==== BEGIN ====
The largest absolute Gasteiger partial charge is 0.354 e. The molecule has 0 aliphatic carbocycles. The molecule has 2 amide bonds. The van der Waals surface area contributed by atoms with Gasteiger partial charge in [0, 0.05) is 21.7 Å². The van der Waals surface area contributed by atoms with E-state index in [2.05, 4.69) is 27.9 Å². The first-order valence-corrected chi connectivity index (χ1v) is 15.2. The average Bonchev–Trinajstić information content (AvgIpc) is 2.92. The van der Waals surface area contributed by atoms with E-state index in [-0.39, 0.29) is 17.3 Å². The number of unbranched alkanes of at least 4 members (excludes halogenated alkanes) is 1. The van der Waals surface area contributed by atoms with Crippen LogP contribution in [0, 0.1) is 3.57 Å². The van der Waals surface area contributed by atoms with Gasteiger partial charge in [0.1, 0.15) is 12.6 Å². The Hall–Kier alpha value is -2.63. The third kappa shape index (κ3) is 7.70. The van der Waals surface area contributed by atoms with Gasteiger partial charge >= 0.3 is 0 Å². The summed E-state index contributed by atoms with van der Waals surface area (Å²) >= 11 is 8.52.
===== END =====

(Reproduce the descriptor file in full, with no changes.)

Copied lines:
The largest absolute Gasteiger partial charge is 0.354 e. The molecule has 0 aliphatic carbocycles. The molecule has 2 amide bonds. The van der Waals surface area contributed by atoms with Gasteiger partial charge in [0, 0.05) is 21.7 Å². The van der Waals surface area contributed by atoms with E-state index in [2.05, 4.69) is 27.9 Å². The first-order valence-corrected chi connectivity index (χ1v) is 15.2. The average Bonchev–Trinajstić information content (AvgIpc) is 2.92. The van der Waals surface area contributed by atoms with E-state index in [-0.39, 0.29) is 17.3 Å². The number of unbranched alkanes of at least 4 members (excludes halogenated alkanes) is 1. The van der Waals surface area contributed by atoms with Crippen LogP contribution in [0, 0.1) is 3.57 Å². The van der Waals surface area contributed by atoms with Gasteiger partial charge in [0.1, 0.15) is 12.6 Å². The Hall–Kier alpha value is -2.63. The third kappa shape index (κ3) is 7.70. The van der Waals surface area contributed by atoms with Gasteiger partial charge >= 0.3 is 0 Å². The summed E-state index contributed by atoms with van der Waals surface area (Å²) >= 11 is 8.52.